26.    Shin, H.J., et al., Identification of genetic polymorphisms of human OAT1 and OAT2 genes and their relationship to hOAT2 expression in human liver. Clin Chim Acta, 2010. 411(1-2): p. 99-105.
27.    Le Vee, M., et al., Differential regulation of drug transporter expression by all-trans retinoic acid in hepatoma HepaRG cells and human hepatocytes. Eur J Pharm Sci, 2013. 48(4-5): p. 767-74.
28.    Le Vee, M., et al., Polarized expression of drug transporters in differentiated human hepatoma HepaRG cells. Toxicol In Vitro, 2013. 27(6): p. 1979-86.
29.    Le Vee, M., et al., Polarized location of SLC and ABC drug transporters in monolayer-cultured human hepatocytes. Toxicol In Vitro, 2015. 29(5): p. 938-46.
30.    Marada, V.V., et al., Interaction of human organic anion transporter 2 (OAT2) and sodium taurocholate cotransporting polypeptide (NTCP) with antineoplastic drugs. Pharmacol Res, 2015. 91: p. 78-87.
31.    Hasannejad, H., et al., Interactions of human organic anion transporters with diuretics. J Pharmacol Exp Ther, 2004. 308(3): p. 1021-9.
32.    Takeda, M., et al., Human organic anion transporters and human organic cation transporters mediate renal antiviral transport. J Pharmacol Exp Ther, 2002. 300(3): p. 918-24.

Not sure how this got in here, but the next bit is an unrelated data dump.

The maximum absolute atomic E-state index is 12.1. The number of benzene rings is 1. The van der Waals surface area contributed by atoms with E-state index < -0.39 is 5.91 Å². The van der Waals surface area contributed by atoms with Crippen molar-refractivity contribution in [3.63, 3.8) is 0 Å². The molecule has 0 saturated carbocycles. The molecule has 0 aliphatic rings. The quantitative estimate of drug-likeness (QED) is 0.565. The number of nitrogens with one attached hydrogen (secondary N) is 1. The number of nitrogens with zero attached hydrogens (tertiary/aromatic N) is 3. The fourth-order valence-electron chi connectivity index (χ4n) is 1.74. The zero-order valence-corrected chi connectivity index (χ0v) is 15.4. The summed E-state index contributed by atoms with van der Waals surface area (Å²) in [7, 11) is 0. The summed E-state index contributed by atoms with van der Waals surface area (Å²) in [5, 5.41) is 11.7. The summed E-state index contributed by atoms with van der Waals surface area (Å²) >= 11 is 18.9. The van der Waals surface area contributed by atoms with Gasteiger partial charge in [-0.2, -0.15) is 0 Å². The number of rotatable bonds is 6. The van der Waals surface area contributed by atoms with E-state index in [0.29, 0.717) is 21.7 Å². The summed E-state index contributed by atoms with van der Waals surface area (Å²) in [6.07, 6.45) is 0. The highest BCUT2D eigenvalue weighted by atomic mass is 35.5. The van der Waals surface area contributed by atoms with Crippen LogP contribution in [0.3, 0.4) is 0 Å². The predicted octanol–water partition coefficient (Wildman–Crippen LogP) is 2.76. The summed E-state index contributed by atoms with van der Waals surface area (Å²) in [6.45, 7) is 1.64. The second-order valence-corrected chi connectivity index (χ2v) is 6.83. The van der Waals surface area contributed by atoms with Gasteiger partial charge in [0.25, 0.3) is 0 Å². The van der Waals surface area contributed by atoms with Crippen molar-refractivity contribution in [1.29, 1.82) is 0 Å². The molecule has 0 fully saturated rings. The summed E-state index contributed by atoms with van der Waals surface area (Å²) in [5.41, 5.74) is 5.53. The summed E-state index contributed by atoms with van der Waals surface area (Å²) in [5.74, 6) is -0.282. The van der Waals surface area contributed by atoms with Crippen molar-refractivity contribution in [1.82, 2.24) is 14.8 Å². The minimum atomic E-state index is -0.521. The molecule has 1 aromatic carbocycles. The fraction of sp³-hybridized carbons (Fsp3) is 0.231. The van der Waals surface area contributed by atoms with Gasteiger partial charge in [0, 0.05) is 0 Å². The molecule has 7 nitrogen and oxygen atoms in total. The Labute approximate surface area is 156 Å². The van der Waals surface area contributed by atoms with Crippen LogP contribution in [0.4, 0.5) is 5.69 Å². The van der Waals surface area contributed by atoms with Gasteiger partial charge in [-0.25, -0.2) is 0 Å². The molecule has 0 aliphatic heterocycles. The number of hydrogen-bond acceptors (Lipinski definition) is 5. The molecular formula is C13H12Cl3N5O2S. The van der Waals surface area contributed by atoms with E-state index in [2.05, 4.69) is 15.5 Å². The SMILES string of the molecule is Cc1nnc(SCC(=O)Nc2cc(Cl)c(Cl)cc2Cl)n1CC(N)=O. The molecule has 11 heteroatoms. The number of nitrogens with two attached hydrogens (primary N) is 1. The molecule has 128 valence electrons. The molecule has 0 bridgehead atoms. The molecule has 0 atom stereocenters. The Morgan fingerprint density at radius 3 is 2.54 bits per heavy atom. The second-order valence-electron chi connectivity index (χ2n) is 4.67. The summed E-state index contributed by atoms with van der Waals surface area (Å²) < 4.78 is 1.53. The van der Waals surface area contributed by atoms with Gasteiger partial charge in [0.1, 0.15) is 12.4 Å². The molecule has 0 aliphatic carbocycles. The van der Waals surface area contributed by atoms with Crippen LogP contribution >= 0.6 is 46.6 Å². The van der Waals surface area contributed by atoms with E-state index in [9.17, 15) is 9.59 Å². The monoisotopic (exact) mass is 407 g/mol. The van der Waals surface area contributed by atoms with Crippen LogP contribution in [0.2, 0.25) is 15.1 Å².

33.    Furihata, T., et al., Human organic anion transporter 2 is an entecavir, but not tenofovir, transporter. Drug Metab Pharmacokinet, 2017. 32(1): p. 116-119.
34.    Kobayashi, Y., et al., Possible involvement of organic anion transporter 2 on the interaction of theophylline with erythromycin in the human liver. Drug Metab Dispos, 2005. 33(5): p. 619-22.
35.    Babu, E., et al., Human organic anion transporters mediate the transport of tetracycline. Jpn J Pharmacol, 2002. 88(1): p. 69-76.
36.    Burckhardt, G., Drug transport by Organic Anion Transporters (OATs). Pharmacol Ther, 2012. 136(1): p. 106-30.
37.    Zhang, Y., et al., Diclofenac and Its Acyl Glucuronide: Determination of In Vivo Exposure in Human Subjects and Characterization as Human Drug Transporter Substrates In Vitro. Drug Metab Dispos, 2016. 44(3): p. 320-8.